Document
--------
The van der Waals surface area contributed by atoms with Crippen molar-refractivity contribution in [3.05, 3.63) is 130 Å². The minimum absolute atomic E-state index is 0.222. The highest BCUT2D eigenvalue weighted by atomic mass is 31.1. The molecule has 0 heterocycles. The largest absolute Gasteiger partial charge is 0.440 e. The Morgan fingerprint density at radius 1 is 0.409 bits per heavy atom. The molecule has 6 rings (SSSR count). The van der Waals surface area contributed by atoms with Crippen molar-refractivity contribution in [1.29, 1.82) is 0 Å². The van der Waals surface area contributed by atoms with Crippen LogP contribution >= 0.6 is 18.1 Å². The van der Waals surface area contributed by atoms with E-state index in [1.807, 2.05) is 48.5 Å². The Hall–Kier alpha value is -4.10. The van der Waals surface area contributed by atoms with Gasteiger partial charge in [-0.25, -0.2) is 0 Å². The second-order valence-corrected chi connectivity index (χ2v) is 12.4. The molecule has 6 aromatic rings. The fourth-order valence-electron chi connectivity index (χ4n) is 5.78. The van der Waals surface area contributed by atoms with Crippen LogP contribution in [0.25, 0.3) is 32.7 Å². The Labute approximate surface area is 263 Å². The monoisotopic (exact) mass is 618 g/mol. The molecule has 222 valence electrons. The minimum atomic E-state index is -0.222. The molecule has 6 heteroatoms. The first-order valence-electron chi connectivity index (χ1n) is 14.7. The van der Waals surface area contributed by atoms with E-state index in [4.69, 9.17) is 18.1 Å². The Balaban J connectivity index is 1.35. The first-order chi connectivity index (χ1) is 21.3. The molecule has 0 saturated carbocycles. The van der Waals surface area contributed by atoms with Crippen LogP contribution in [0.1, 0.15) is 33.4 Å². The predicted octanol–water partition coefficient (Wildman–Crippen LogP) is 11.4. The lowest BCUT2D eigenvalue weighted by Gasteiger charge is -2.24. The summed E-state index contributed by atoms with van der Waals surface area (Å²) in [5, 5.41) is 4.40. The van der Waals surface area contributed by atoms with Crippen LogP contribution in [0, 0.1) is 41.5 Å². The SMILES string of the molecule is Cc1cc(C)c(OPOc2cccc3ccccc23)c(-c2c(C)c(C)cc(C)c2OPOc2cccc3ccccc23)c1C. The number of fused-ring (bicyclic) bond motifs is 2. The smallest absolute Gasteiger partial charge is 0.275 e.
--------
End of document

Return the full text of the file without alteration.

The van der Waals surface area contributed by atoms with Crippen molar-refractivity contribution in [3.05, 3.63) is 130 Å². The minimum absolute atomic E-state index is 0.222. The highest BCUT2D eigenvalue weighted by atomic mass is 31.1. The molecule has 0 heterocycles. The largest absolute Gasteiger partial charge is 0.440 e. The Morgan fingerprint density at radius 1 is 0.409 bits per heavy atom. The molecule has 6 rings (SSSR count). The van der Waals surface area contributed by atoms with Crippen molar-refractivity contribution in [1.29, 1.82) is 0 Å². The van der Waals surface area contributed by atoms with Crippen LogP contribution >= 0.6 is 18.1 Å². The van der Waals surface area contributed by atoms with E-state index in [1.807, 2.05) is 48.5 Å². The Hall–Kier alpha value is -4.10. The van der Waals surface area contributed by atoms with Gasteiger partial charge in [-0.25, -0.2) is 0 Å². The second-order valence-corrected chi connectivity index (χ2v) is 12.4. The molecule has 6 aromatic rings. The fourth-order valence-electron chi connectivity index (χ4n) is 5.78. The van der Waals surface area contributed by atoms with Crippen LogP contribution in [0.25, 0.3) is 32.7 Å². The Labute approximate surface area is 263 Å². The monoisotopic (exact) mass is 618 g/mol. The molecule has 222 valence electrons. The minimum atomic E-state index is -0.222. The molecule has 6 heteroatoms. The first-order valence-electron chi connectivity index (χ1n) is 14.7. The van der Waals surface area contributed by atoms with E-state index in [4.69, 9.17) is 18.1 Å². The Balaban J connectivity index is 1.35. The first-order chi connectivity index (χ1) is 21.3. The molecule has 0 saturated carbocycles. The van der Waals surface area contributed by atoms with Crippen LogP contribution in [0.1, 0.15) is 33.4 Å². The predicted octanol–water partition coefficient (Wildman–Crippen LogP) is 11.4. The lowest BCUT2D eigenvalue weighted by Gasteiger charge is -2.24. The summed E-state index contributed by atoms with van der Waals surface area (Å²) in [5, 5.41) is 4.40. The van der Waals surface area contributed by atoms with Crippen LogP contribution in [0, 0.1) is 41.5 Å². The SMILES string of the molecule is Cc1cc(C)c(OPOc2cccc3ccccc23)c(-c2c(C)c(C)cc(C)c2OPOc2cccc3ccccc23)c1C. The number of fused-ring (bicyclic) bond motifs is 2. The smallest absolute Gasteiger partial charge is 0.275 e.